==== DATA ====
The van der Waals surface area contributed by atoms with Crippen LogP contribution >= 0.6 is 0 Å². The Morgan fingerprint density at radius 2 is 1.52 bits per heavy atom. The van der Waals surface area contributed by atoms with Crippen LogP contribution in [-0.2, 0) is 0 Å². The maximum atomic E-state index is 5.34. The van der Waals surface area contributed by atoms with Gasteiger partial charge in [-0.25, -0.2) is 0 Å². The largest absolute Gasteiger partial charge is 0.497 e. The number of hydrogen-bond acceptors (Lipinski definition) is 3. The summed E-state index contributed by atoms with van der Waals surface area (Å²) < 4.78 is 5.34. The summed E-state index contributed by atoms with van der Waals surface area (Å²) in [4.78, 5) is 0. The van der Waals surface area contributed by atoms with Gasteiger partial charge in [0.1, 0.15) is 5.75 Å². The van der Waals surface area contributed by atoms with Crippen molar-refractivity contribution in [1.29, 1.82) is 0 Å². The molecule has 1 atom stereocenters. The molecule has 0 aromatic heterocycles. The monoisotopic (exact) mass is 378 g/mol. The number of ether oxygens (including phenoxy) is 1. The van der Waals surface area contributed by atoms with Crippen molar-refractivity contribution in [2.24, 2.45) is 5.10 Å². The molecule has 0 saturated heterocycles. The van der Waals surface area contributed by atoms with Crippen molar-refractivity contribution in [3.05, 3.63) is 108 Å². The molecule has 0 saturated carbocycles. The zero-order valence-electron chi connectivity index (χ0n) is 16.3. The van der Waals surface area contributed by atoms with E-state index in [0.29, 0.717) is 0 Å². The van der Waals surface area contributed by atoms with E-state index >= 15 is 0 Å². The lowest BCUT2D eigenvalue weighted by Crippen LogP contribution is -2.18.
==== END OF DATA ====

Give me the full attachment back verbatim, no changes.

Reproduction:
The van der Waals surface area contributed by atoms with Crippen LogP contribution >= 0.6 is 0 Å². The Morgan fingerprint density at radius 2 is 1.52 bits per heavy atom. The van der Waals surface area contributed by atoms with Crippen LogP contribution in [-0.2, 0) is 0 Å². The maximum atomic E-state index is 5.34. The van der Waals surface area contributed by atoms with Gasteiger partial charge in [-0.25, -0.2) is 0 Å². The largest absolute Gasteiger partial charge is 0.497 e. The number of hydrogen-bond acceptors (Lipinski definition) is 3. The summed E-state index contributed by atoms with van der Waals surface area (Å²) < 4.78 is 5.34. The summed E-state index contributed by atoms with van der Waals surface area (Å²) in [4.78, 5) is 0. The van der Waals surface area contributed by atoms with Gasteiger partial charge in [0.1, 0.15) is 5.75 Å². The van der Waals surface area contributed by atoms with Crippen molar-refractivity contribution in [1.29, 1.82) is 0 Å². The molecule has 1 atom stereocenters. The molecule has 0 aromatic heterocycles. The monoisotopic (exact) mass is 378 g/mol. The number of ether oxygens (including phenoxy) is 1. The van der Waals surface area contributed by atoms with Crippen molar-refractivity contribution in [2.24, 2.45) is 5.10 Å². The molecule has 0 saturated heterocycles. The van der Waals surface area contributed by atoms with Crippen molar-refractivity contribution in [3.05, 3.63) is 108 Å². The molecule has 0 saturated carbocycles. The zero-order valence-electron chi connectivity index (χ0n) is 16.3. The van der Waals surface area contributed by atoms with E-state index in [0.29, 0.717) is 0 Å². The van der Waals surface area contributed by atoms with E-state index >= 15 is 0 Å². The lowest BCUT2D eigenvalue weighted by Crippen LogP contribution is -2.18.